The Life Cycle of Viruses

Viral infections can cause a wide variety of diseases and affect many different parts of the body. Viruses can spread from person to person, and the life cycle of each type varies. Viruses have no ribosomes or ATP-producing machinery, and they can only replicate within living cells. Nevertheless, the definition of life in the strictest sense excludes viruses. Some scientists disagree and consider viruses to be obligate intracellular parasites.


There are ten different types of viruses, each with different characteristics and symptoms. The two major classes are those that infect humans and those that infect animals. These categories are divided according to how often the infection occurs. Viruses are not contagious, but they can make people ill. The bacterial strains of influenza virus are a common cause of death in infants, while those of herpes simplex are responsible for birth defects.

The structure of a virus depends on the type of viral genome. DNA and RNA are commonly found in viruses, and they contain a DNA or RNA genome. Virions can enter an organism by breaking up other cells or splicing onto a cell. The genetic material of a virus is contained within a protein shell called the capsid, which is usually enclosed in a membrane called the envelope. A viral DNA or RNA molecule is present inside the capsid, which is what allows the virus to replicate.

A virus genome is the genetic information of the virus. A genome of a virus consists of a core RNA or DNA that codes for essential proteins such as the capsid proteins and enzymes. The viral genome is generally quite small and coding only essential proteins for replication within the host cell. The size of a virus’s genome determines whether or not it can replicate within that cell. It can also attach to other organisms, such as another cell, and spread the virus.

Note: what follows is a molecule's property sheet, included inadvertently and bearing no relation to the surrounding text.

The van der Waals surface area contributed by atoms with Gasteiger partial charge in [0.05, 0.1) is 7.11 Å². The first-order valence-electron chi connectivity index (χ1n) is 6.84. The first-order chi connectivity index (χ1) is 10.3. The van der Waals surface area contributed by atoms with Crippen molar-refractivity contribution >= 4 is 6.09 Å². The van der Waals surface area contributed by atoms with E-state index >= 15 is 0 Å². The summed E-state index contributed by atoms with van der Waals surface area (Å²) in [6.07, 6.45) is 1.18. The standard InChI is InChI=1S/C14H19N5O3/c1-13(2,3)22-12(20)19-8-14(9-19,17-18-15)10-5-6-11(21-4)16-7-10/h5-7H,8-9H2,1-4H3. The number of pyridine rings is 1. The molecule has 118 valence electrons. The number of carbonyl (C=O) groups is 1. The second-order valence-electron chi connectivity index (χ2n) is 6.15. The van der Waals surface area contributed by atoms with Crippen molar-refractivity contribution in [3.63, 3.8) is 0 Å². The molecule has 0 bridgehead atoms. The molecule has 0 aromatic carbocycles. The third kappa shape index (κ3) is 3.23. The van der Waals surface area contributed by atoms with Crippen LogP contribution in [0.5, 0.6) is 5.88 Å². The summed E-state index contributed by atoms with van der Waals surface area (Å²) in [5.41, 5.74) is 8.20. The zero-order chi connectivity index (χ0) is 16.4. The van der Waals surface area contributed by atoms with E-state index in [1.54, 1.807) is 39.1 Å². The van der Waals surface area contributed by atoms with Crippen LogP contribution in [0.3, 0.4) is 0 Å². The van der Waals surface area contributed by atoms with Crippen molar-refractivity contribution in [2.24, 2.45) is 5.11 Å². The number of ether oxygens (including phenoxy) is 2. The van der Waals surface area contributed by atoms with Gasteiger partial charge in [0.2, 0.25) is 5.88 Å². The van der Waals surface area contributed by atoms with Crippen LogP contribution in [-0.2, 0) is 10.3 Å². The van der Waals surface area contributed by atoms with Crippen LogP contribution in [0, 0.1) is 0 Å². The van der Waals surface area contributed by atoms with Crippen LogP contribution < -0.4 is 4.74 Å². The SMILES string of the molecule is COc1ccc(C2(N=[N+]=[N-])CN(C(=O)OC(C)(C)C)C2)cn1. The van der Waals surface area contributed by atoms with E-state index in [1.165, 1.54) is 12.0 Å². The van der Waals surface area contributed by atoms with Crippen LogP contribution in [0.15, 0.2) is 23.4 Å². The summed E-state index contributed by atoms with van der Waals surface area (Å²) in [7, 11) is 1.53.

Viruses are classified according to their method of propagation. The mechanisms by which they spread are both horizontal and vertical. A horizontal infection is one that occurs between two individuals without direct contact. A vertical infection is the opposite of a horizontal infection. Unlike the latter, a viral infection can be transmitted from person to person through contaminated food or water. A virus can also be transmissible through air. Vaccination can help prevent the spread of a disease.

A virus’s genome consists of a core of genetic material. Its envelope is made up of a protein coat that protects the viral genetic material from damage by a host cell. The virus’s genome also contains a cap of protein, which helps the virus survive in the host cell. However, a virus can only replicate in a single cell. Hence, a single cell may contain up to 500 million of the same type of viruses.